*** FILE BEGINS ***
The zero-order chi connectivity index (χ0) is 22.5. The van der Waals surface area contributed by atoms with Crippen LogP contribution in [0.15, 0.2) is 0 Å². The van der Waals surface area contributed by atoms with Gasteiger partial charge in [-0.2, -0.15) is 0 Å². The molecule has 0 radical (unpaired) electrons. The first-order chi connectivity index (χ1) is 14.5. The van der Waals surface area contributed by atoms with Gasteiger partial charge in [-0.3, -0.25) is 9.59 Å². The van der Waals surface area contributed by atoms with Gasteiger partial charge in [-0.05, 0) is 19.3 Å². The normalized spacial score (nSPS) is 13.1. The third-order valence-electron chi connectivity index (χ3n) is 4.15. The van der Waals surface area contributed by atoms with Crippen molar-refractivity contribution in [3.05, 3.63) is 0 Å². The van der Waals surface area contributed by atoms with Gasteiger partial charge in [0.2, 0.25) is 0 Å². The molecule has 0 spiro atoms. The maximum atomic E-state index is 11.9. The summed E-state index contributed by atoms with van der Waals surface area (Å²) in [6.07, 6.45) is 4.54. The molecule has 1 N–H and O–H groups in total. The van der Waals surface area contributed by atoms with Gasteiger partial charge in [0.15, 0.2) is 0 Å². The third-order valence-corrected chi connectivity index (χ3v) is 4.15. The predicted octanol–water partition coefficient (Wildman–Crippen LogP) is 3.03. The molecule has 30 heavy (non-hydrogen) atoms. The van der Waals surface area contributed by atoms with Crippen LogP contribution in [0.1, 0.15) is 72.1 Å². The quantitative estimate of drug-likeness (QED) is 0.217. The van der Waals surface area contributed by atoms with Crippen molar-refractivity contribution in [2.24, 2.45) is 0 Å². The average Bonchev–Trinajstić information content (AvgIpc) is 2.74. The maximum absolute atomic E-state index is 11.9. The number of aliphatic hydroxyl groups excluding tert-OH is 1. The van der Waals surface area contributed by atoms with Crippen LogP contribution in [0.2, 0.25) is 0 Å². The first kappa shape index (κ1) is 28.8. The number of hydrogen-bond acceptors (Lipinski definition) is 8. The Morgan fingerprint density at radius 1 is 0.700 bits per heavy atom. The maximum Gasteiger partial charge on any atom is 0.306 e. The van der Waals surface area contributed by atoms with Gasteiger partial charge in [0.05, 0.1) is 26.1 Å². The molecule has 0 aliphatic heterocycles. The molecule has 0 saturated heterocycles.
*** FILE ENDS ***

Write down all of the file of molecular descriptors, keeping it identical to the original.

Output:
The zero-order chi connectivity index (χ0) is 22.5. The van der Waals surface area contributed by atoms with Crippen LogP contribution in [0.15, 0.2) is 0 Å². The van der Waals surface area contributed by atoms with Gasteiger partial charge in [-0.2, -0.15) is 0 Å². The molecule has 0 radical (unpaired) electrons. The first-order chi connectivity index (χ1) is 14.5. The van der Waals surface area contributed by atoms with Gasteiger partial charge in [-0.3, -0.25) is 9.59 Å². The van der Waals surface area contributed by atoms with Gasteiger partial charge in [-0.05, 0) is 19.3 Å². The normalized spacial score (nSPS) is 13.1. The third-order valence-electron chi connectivity index (χ3n) is 4.15. The van der Waals surface area contributed by atoms with Crippen molar-refractivity contribution in [3.05, 3.63) is 0 Å². The van der Waals surface area contributed by atoms with Gasteiger partial charge in [0.2, 0.25) is 0 Å². The molecule has 0 spiro atoms. The maximum atomic E-state index is 11.9. The summed E-state index contributed by atoms with van der Waals surface area (Å²) in [6.07, 6.45) is 4.54. The molecule has 1 N–H and O–H groups in total. The van der Waals surface area contributed by atoms with Gasteiger partial charge in [0.15, 0.2) is 0 Å². The third-order valence-corrected chi connectivity index (χ3v) is 4.15. The predicted octanol–water partition coefficient (Wildman–Crippen LogP) is 3.03. The molecule has 30 heavy (non-hydrogen) atoms. The van der Waals surface area contributed by atoms with Crippen LogP contribution in [0.1, 0.15) is 72.1 Å². The quantitative estimate of drug-likeness (QED) is 0.217. The van der Waals surface area contributed by atoms with Crippen molar-refractivity contribution in [2.24, 2.45) is 0 Å². The average Bonchev–Trinajstić information content (AvgIpc) is 2.74. The maximum absolute atomic E-state index is 11.9. The number of aliphatic hydroxyl groups excluding tert-OH is 1. The van der Waals surface area contributed by atoms with Crippen LogP contribution in [0.2, 0.25) is 0 Å². The first kappa shape index (κ1) is 28.8. The number of hydrogen-bond acceptors (Lipinski definition) is 8. The Morgan fingerprint density at radius 1 is 0.700 bits per heavy atom. The maximum Gasteiger partial charge on any atom is 0.306 e. The van der Waals surface area contributed by atoms with Gasteiger partial charge in [0.05, 0.1) is 26.1 Å². The molecule has 0 aliphatic heterocycles. The molecule has 0 saturated heterocycles.